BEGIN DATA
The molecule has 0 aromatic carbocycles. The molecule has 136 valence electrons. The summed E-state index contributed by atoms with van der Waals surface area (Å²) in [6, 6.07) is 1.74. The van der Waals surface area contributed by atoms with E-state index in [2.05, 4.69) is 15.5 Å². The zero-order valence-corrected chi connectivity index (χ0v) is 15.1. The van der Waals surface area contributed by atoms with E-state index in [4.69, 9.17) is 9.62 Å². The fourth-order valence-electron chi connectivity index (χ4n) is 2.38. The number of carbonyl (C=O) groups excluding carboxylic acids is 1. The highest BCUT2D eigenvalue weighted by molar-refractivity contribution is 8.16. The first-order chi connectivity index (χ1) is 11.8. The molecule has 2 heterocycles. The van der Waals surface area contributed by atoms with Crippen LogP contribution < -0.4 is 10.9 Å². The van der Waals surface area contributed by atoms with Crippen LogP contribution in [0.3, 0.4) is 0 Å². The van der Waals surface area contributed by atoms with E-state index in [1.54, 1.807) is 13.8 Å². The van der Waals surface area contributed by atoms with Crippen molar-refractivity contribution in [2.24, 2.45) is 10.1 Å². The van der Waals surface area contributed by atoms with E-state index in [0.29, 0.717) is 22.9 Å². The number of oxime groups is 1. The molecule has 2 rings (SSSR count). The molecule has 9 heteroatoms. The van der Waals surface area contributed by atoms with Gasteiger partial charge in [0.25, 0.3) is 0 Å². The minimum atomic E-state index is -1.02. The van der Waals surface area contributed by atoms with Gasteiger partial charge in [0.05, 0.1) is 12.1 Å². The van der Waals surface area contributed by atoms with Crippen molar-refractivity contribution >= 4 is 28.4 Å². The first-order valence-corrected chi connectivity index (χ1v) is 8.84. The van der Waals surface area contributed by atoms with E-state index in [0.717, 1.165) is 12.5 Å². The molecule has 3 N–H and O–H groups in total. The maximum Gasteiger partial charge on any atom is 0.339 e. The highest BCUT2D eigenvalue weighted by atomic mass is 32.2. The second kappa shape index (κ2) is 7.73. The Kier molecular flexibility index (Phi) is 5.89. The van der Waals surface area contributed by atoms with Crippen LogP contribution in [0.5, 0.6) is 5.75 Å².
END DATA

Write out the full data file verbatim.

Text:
The molecule has 0 aromatic carbocycles. The molecule has 136 valence electrons. The summed E-state index contributed by atoms with van der Waals surface area (Å²) in [6, 6.07) is 1.74. The van der Waals surface area contributed by atoms with E-state index in [2.05, 4.69) is 15.5 Å². The zero-order valence-corrected chi connectivity index (χ0v) is 15.1. The van der Waals surface area contributed by atoms with E-state index in [4.69, 9.17) is 9.62 Å². The fourth-order valence-electron chi connectivity index (χ4n) is 2.38. The number of carbonyl (C=O) groups excluding carboxylic acids is 1. The highest BCUT2D eigenvalue weighted by molar-refractivity contribution is 8.16. The first-order chi connectivity index (χ1) is 11.8. The molecule has 2 heterocycles. The van der Waals surface area contributed by atoms with Crippen LogP contribution < -0.4 is 10.9 Å². The van der Waals surface area contributed by atoms with Crippen LogP contribution in [0.3, 0.4) is 0 Å². The van der Waals surface area contributed by atoms with E-state index in [1.54, 1.807) is 13.8 Å². The van der Waals surface area contributed by atoms with Crippen molar-refractivity contribution in [2.24, 2.45) is 10.1 Å². The van der Waals surface area contributed by atoms with E-state index in [0.29, 0.717) is 22.9 Å². The number of oxime groups is 1. The molecule has 2 rings (SSSR count). The molecule has 9 heteroatoms. The van der Waals surface area contributed by atoms with Gasteiger partial charge in [0.25, 0.3) is 0 Å². The minimum atomic E-state index is -1.02. The van der Waals surface area contributed by atoms with Gasteiger partial charge in [0.05, 0.1) is 12.1 Å². The van der Waals surface area contributed by atoms with Crippen molar-refractivity contribution >= 4 is 28.4 Å². The first-order valence-corrected chi connectivity index (χ1v) is 8.84. The van der Waals surface area contributed by atoms with E-state index in [0.717, 1.165) is 12.5 Å². The molecule has 3 N–H and O–H groups in total. The maximum Gasteiger partial charge on any atom is 0.339 e. The highest BCUT2D eigenvalue weighted by atomic mass is 32.2. The second kappa shape index (κ2) is 7.73. The Kier molecular flexibility index (Phi) is 5.89. The van der Waals surface area contributed by atoms with Crippen LogP contribution in [0.5, 0.6) is 5.75 Å².